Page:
SALEM: Well, whether it achieves that goal or not, the reality is those 2 million or 2.3 million people, 20,000 of them have been killed, many more have been maimed and injured. Most of them are starving without food or water and with no medical supplies. They are the worst-off population on the globe. If and when this war winds down as an armed conflict, Israel has said that it will not allow any, you know, the Palestinian Authority to come back into Gaza. So it's uncertain how Gaza will be governed. I fear that some of the right-wing elements in the Netanyahu government would want to maintain very, very terrible conditions in Gaza to convince more and more Palestinians from Gaza to leave, to flee, because many right-wing Israelis really feel that they cannot coexist with these Palestinians, and they'd prefer them to leave.

MA: You refer to a potential scenario of what Israel might do if it manages to unseat Hamas. I wonder, do you see any role for neighboring Arab countries to play in the future of Gazans?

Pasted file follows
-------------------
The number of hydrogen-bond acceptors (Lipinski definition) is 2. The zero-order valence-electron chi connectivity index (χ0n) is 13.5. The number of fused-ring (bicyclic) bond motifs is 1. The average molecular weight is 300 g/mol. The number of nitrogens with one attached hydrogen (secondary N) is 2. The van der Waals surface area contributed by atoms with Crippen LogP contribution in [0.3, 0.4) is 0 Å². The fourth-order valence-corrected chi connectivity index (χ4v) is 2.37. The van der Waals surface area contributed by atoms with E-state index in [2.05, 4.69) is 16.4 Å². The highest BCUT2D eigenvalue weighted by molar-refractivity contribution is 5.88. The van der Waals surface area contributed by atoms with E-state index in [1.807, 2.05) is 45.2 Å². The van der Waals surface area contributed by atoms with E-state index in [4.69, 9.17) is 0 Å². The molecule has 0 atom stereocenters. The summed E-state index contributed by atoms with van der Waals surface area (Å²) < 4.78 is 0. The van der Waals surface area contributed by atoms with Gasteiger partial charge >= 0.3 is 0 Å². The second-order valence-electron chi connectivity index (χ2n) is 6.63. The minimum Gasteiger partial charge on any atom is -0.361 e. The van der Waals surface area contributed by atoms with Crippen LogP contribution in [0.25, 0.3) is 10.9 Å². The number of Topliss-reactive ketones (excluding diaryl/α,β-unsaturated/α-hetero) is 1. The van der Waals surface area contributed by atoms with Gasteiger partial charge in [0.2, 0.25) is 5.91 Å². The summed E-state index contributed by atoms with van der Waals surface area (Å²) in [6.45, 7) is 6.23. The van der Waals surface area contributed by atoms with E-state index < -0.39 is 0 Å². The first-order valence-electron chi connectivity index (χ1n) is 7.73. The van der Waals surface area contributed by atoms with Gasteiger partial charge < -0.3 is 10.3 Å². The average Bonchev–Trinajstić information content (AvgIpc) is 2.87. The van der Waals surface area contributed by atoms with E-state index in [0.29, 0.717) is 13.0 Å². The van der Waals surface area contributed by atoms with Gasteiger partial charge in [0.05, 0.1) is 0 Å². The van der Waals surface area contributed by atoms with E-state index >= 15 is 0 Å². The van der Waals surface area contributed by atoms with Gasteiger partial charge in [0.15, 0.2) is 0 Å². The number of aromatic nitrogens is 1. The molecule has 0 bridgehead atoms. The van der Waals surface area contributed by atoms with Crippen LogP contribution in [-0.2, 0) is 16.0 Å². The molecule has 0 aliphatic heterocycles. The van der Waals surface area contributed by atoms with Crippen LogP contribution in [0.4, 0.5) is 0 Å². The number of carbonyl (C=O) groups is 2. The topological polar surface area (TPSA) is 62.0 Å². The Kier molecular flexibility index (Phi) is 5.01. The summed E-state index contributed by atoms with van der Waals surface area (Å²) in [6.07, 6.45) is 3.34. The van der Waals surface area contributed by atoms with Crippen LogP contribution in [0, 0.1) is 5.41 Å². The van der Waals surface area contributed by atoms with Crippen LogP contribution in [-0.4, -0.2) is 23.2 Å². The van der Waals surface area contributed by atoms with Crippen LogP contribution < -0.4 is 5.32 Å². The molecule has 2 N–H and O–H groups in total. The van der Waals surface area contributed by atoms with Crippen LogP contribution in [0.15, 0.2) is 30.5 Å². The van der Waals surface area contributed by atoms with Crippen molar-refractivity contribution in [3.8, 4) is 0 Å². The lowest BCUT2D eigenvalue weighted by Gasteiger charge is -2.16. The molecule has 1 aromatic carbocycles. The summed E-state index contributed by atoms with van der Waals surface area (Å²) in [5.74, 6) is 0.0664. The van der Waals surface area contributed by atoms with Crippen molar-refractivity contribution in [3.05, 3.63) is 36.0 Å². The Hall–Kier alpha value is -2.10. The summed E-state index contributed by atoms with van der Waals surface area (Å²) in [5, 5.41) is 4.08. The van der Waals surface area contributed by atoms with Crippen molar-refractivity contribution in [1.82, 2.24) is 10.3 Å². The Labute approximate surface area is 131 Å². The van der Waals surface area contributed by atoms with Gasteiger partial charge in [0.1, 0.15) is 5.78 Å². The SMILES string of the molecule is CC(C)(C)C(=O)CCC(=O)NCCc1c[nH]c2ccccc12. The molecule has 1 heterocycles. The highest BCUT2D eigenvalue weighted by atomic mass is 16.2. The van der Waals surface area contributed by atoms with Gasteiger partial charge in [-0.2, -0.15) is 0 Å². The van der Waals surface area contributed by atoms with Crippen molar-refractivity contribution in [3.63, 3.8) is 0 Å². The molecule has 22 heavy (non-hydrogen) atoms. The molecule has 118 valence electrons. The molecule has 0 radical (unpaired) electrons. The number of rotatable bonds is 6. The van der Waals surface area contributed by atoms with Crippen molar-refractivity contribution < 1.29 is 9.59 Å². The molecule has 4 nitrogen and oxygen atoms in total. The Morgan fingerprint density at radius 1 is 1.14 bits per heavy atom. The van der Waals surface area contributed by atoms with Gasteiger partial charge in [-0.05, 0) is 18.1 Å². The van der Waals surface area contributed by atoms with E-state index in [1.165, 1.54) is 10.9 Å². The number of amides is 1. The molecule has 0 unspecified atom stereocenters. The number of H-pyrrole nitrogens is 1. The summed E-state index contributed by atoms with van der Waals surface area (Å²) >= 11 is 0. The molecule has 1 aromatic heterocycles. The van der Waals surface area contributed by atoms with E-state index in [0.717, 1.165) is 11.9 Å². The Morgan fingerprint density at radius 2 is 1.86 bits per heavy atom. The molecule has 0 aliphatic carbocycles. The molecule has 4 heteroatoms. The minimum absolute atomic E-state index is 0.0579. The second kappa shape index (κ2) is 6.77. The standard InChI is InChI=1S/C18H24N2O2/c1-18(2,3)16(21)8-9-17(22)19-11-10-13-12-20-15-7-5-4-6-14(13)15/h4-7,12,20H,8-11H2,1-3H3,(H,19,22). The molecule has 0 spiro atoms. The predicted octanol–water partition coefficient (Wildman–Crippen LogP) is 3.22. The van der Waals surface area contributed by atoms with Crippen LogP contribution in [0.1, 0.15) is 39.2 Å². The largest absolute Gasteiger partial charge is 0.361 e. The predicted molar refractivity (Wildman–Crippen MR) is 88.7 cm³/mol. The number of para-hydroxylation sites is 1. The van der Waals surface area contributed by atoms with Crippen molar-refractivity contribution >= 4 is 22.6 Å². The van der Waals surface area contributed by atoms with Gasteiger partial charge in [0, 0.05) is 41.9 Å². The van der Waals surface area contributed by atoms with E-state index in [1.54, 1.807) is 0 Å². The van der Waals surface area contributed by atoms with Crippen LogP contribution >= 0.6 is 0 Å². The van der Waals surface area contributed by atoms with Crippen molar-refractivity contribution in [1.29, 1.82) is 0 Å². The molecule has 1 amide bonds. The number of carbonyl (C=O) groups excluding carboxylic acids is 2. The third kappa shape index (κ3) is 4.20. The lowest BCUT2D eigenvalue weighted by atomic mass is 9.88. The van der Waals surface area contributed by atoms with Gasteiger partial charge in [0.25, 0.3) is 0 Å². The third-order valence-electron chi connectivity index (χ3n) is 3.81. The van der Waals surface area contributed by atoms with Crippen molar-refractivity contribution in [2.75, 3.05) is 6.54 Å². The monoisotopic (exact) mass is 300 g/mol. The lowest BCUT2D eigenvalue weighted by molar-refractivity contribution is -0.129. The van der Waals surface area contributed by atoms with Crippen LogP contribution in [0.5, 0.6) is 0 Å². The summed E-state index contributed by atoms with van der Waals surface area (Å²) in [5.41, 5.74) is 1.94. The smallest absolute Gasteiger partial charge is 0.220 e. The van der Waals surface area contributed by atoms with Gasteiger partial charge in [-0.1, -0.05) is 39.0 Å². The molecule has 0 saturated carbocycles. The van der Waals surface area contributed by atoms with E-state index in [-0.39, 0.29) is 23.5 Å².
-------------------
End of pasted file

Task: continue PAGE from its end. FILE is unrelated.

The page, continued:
SALEM: Yes, definitely. I mean, what needs to happen - and I think this is what the U.S. is trying to achieve - is that there needs to be a support and a bolstering of the Palestinian Authority, which currently is on the West Bank. It has its own problems of mismanagement and corruption and a very old leadership that needs to be revamped and reformed. And that Palestinian Authority at some point should be enabled, after being reformed and strengthened, to come back into the Gaza Strip, where it used to govern before 2007, which it still has a lot of people on the payroll. That needs to be enabled and accepted by Israel. And in that context, many Arab countries, they would step in to help as well. But that really needs to be in the context of a different political orientation from Israel that is open to discussing a two-state solution and a way forward for Israelis and Palestinians other than recurring war.

MA: We've been joined by Paul Salem, president and CEO of the Middle East Institute and co-editor of the book "Winning The Battle, Losing The War: Addressing The Drivers Fueling Armed Non-State Actors And Extremist Groups." Paul, thanks for being here.

SALEM: Thank you, Adrian, for having me. Transcript provided by NPR, Copyright NPR.